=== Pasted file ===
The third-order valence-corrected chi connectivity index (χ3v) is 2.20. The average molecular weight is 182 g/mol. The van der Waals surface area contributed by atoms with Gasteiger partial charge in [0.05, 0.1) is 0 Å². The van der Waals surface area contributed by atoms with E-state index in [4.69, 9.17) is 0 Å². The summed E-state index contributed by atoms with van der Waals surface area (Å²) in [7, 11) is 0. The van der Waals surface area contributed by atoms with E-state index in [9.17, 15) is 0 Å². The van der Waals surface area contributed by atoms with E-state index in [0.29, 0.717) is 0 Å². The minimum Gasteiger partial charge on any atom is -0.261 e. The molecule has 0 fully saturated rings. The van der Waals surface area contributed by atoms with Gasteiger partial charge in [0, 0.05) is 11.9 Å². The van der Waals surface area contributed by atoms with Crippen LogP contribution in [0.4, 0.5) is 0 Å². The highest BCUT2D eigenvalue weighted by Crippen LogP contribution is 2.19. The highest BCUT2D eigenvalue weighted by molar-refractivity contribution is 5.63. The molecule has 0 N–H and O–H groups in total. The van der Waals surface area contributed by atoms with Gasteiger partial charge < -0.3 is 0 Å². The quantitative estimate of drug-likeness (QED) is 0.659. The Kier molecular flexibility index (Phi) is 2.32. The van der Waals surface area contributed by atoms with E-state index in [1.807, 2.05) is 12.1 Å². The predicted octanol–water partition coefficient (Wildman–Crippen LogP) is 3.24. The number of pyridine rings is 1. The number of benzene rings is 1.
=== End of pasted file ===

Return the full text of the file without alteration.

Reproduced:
The third-order valence-corrected chi connectivity index (χ3v) is 2.20. The average molecular weight is 182 g/mol. The van der Waals surface area contributed by atoms with Gasteiger partial charge in [0.05, 0.1) is 0 Å². The van der Waals surface area contributed by atoms with E-state index in [4.69, 9.17) is 0 Å². The summed E-state index contributed by atoms with van der Waals surface area (Å²) in [7, 11) is 0. The van der Waals surface area contributed by atoms with E-state index in [9.17, 15) is 0 Å². The van der Waals surface area contributed by atoms with E-state index in [0.29, 0.717) is 0 Å². The minimum Gasteiger partial charge on any atom is -0.261 e. The molecule has 0 fully saturated rings. The van der Waals surface area contributed by atoms with Gasteiger partial charge in [0, 0.05) is 11.9 Å². The van der Waals surface area contributed by atoms with Crippen LogP contribution in [0.4, 0.5) is 0 Å². The highest BCUT2D eigenvalue weighted by Crippen LogP contribution is 2.19. The highest BCUT2D eigenvalue weighted by molar-refractivity contribution is 5.63. The molecule has 0 N–H and O–H groups in total. The van der Waals surface area contributed by atoms with Gasteiger partial charge < -0.3 is 0 Å². The quantitative estimate of drug-likeness (QED) is 0.659. The Kier molecular flexibility index (Phi) is 2.32. The van der Waals surface area contributed by atoms with E-state index in [1.807, 2.05) is 12.1 Å². The predicted octanol–water partition coefficient (Wildman–Crippen LogP) is 3.24. The number of pyridine rings is 1. The number of benzene rings is 1.